Human Rights Watch exhorts Egypt to scrap NGO bill

Human Rights Watch (HRW) called on Egypt to scrap a new bill regulating NGOs, fearing the proposed legislation would give the government veto power over all their activities and “sound the death knell for the independence these groups have fought to maintain.”

In a statement issued Monday, HRW urged Egyptian authorities to draft new legislation that would promote Egyptians’ right to freedom of association instead.

Late last month, the Ministry of Social Solidarity proposed a law that would make all NGO activities, including board decisions, subject to government veto, HRW said.

The ministry is expected to present the bill to the new parliament once it is elected.

The rights group cautioned that if passed, the law would empower the government to “dissolve existing groups, pending a court order, or refuse to license new groups if it decided their activities could ‘threaten national unity’.”

“This law is not about regulating nongovernmental organizations — it’s about throttling them and robbing them of their independence,” said Joe Stork, HRW’s deputy Middle East and North Africa director.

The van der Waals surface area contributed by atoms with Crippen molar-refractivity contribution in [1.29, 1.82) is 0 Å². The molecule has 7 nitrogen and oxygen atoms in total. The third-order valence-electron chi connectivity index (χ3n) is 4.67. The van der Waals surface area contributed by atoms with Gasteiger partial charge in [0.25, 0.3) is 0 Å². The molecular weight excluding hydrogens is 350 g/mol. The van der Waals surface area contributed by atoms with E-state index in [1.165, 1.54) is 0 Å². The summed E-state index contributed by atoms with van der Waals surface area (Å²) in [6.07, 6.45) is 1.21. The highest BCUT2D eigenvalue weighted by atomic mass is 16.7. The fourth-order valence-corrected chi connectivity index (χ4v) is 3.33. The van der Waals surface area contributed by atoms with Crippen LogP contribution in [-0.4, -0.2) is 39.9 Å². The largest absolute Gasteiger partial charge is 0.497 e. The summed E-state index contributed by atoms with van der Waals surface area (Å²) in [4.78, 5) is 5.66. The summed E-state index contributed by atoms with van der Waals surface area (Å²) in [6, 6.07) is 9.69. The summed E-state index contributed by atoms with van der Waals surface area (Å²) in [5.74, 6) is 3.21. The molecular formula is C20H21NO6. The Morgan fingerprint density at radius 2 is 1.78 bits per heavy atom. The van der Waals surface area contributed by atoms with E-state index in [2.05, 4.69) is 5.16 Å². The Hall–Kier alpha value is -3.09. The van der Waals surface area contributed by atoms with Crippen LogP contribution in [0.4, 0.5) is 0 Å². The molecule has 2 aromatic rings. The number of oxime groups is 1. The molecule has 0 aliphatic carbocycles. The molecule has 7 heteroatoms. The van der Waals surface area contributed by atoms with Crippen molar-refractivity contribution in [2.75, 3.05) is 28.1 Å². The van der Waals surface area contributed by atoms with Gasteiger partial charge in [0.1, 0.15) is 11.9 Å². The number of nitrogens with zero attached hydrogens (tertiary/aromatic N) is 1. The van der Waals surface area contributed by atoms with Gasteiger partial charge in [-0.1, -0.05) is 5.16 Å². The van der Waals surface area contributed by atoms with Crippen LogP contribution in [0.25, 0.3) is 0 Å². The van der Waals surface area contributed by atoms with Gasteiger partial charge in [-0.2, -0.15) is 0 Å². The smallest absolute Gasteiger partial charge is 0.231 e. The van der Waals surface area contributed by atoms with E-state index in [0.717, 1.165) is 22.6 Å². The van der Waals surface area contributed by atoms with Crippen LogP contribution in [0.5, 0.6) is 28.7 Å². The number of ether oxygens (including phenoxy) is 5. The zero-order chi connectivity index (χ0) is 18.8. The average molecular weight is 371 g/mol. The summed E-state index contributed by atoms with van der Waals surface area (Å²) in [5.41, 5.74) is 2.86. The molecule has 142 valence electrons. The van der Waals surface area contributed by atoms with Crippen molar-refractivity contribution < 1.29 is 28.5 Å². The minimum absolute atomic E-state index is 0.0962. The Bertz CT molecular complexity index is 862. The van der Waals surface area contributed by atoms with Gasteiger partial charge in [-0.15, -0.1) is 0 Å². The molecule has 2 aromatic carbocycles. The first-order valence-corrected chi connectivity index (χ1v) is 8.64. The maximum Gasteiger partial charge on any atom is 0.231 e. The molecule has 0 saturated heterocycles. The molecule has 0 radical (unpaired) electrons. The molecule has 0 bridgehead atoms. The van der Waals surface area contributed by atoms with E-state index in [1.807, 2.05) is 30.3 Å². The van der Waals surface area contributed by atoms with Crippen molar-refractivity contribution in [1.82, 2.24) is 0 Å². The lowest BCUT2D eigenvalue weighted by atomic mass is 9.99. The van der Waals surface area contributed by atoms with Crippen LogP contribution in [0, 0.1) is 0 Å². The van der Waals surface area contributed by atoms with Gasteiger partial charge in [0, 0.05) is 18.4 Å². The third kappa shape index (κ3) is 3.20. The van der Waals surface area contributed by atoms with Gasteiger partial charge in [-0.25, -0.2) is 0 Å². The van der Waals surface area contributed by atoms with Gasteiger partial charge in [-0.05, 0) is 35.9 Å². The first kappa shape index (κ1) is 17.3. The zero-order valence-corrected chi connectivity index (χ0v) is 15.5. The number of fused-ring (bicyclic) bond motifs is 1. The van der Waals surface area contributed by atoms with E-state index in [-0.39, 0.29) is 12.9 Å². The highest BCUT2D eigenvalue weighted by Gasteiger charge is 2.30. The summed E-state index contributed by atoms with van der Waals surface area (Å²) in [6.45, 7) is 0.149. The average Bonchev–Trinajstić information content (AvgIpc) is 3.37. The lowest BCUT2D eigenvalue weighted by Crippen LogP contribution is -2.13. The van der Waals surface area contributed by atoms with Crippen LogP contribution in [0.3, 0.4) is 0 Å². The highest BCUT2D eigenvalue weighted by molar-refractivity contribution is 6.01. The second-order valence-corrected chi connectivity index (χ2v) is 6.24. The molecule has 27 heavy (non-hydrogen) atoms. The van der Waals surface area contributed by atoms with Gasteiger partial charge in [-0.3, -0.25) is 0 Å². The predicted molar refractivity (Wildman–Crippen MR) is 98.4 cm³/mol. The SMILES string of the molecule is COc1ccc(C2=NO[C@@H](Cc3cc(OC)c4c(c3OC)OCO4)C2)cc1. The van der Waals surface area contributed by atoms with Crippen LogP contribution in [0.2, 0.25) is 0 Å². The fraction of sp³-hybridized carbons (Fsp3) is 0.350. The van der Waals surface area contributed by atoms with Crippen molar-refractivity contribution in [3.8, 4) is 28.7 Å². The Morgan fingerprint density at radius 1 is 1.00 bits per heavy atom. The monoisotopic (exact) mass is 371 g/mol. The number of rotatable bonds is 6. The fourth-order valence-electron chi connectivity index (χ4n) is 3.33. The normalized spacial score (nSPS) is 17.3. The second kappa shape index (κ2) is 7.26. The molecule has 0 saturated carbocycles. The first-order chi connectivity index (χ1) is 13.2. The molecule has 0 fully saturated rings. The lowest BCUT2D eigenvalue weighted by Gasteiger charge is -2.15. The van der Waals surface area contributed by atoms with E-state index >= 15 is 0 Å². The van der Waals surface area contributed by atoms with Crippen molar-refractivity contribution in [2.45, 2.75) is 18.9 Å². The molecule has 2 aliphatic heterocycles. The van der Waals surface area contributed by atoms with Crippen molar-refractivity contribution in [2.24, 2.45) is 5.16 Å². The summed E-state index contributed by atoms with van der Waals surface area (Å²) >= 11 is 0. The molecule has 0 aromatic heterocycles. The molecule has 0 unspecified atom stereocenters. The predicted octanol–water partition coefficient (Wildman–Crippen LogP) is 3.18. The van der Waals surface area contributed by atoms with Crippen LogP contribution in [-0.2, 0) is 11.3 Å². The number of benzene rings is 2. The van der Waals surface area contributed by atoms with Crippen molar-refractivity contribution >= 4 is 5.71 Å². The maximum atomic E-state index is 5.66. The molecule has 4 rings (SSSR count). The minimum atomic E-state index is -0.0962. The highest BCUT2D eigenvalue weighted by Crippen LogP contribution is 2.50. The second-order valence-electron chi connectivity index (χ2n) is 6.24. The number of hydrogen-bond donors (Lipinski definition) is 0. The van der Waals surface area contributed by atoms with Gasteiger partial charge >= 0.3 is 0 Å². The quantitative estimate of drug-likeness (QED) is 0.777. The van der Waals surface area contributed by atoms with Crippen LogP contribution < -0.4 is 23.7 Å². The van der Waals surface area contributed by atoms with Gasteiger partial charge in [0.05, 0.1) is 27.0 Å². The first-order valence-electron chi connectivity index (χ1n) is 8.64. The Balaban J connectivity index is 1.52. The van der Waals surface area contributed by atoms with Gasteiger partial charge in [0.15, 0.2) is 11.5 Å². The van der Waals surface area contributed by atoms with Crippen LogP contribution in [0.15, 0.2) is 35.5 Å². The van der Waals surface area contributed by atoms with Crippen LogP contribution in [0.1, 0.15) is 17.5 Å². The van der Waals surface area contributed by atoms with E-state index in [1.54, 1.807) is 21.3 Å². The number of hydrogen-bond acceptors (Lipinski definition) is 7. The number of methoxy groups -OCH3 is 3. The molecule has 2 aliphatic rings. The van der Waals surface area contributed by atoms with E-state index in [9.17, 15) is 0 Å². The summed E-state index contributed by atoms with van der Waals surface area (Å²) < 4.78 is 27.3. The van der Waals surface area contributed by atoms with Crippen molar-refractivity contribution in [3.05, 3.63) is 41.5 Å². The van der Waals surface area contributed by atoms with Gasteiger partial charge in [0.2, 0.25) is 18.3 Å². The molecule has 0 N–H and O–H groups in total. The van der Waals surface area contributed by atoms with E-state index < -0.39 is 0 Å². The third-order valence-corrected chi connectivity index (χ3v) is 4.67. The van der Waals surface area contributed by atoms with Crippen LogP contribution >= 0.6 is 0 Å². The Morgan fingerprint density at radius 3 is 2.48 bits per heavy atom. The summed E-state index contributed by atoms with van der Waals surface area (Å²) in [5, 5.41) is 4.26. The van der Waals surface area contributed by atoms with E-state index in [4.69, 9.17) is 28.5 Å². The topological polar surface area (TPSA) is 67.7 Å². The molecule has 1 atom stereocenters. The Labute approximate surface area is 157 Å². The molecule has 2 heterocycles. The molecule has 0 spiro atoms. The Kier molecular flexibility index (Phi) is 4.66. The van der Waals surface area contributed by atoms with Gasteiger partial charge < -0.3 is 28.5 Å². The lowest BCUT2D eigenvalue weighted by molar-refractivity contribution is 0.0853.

“These provisions would extinguish a crucial element of democracy in Egypt,” he argued.

In June, 43 foreign NGO workers were handed down prison sentences for illegally receiving funding and other offenses following a December 2011 raid on six foreign NGO offices in Cairo.

Stork said the draft law requires rights groups to obtain permission to report on “abuses from the very entities abusing those rights.”

“If Egypt’s government is serious about human rights, transparency or democracy — values enshrined in the country’s Constitution — it will scrap this text and return to real consultations with independent groups on a fresh draft,” he said.

The law would prohibit all associations from engaging in “political activities,” or undertaking the work of trade unions and associations, HRW said, which would threaten organizations that promote labor rights or offer services to workers.

The law criminalizes engaging in such activities, making violations punishable by at least one year in prison and a fine of at least LE100,000.

HRW’s statement further details the draft law’s articles, criticizing them for allowing government interference in the work of NGOs.


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